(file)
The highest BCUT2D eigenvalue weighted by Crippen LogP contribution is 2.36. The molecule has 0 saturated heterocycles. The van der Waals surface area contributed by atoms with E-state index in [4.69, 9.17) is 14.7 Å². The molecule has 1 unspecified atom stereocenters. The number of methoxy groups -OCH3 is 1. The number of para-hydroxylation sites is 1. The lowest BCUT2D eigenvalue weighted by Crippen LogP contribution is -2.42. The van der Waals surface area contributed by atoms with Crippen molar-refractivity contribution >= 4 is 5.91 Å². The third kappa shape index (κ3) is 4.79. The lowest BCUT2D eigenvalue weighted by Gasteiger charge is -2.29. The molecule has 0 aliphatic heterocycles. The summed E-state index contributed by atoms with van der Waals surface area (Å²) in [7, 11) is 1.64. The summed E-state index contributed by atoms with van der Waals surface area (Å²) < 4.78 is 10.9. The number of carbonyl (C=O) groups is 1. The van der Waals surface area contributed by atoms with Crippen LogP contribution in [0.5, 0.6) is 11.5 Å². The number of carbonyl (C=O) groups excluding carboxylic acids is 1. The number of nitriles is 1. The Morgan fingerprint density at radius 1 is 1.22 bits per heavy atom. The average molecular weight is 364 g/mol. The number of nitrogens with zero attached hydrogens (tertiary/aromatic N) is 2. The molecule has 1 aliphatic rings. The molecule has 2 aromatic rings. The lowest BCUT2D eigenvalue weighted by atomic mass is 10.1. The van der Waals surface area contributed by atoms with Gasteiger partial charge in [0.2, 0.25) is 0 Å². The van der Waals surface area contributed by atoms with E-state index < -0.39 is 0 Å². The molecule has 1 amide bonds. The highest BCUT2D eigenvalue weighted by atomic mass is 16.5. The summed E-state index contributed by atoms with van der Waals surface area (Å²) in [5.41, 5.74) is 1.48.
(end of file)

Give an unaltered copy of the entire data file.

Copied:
The highest BCUT2D eigenvalue weighted by Crippen LogP contribution is 2.36. The molecule has 0 saturated heterocycles. The van der Waals surface area contributed by atoms with E-state index in [4.69, 9.17) is 14.7 Å². The molecule has 1 unspecified atom stereocenters. The number of methoxy groups -OCH3 is 1. The number of para-hydroxylation sites is 1. The lowest BCUT2D eigenvalue weighted by Crippen LogP contribution is -2.42. The van der Waals surface area contributed by atoms with Crippen molar-refractivity contribution >= 4 is 5.91 Å². The third kappa shape index (κ3) is 4.79. The lowest BCUT2D eigenvalue weighted by Gasteiger charge is -2.29. The molecule has 0 aliphatic heterocycles. The summed E-state index contributed by atoms with van der Waals surface area (Å²) in [7, 11) is 1.64. The summed E-state index contributed by atoms with van der Waals surface area (Å²) < 4.78 is 10.9. The number of carbonyl (C=O) groups is 1. The van der Waals surface area contributed by atoms with Crippen LogP contribution in [0.5, 0.6) is 11.5 Å². The number of carbonyl (C=O) groups excluding carboxylic acids is 1. The number of nitriles is 1. The Morgan fingerprint density at radius 1 is 1.22 bits per heavy atom. The average molecular weight is 364 g/mol. The number of nitrogens with zero attached hydrogens (tertiary/aromatic N) is 2. The molecule has 1 aliphatic rings. The molecule has 2 aromatic rings. The lowest BCUT2D eigenvalue weighted by atomic mass is 10.1. The van der Waals surface area contributed by atoms with Gasteiger partial charge in [0.2, 0.25) is 0 Å². The van der Waals surface area contributed by atoms with E-state index < -0.39 is 0 Å². The molecule has 1 amide bonds. The highest BCUT2D eigenvalue weighted by atomic mass is 16.5. The summed E-state index contributed by atoms with van der Waals surface area (Å²) in [5.41, 5.74) is 1.48.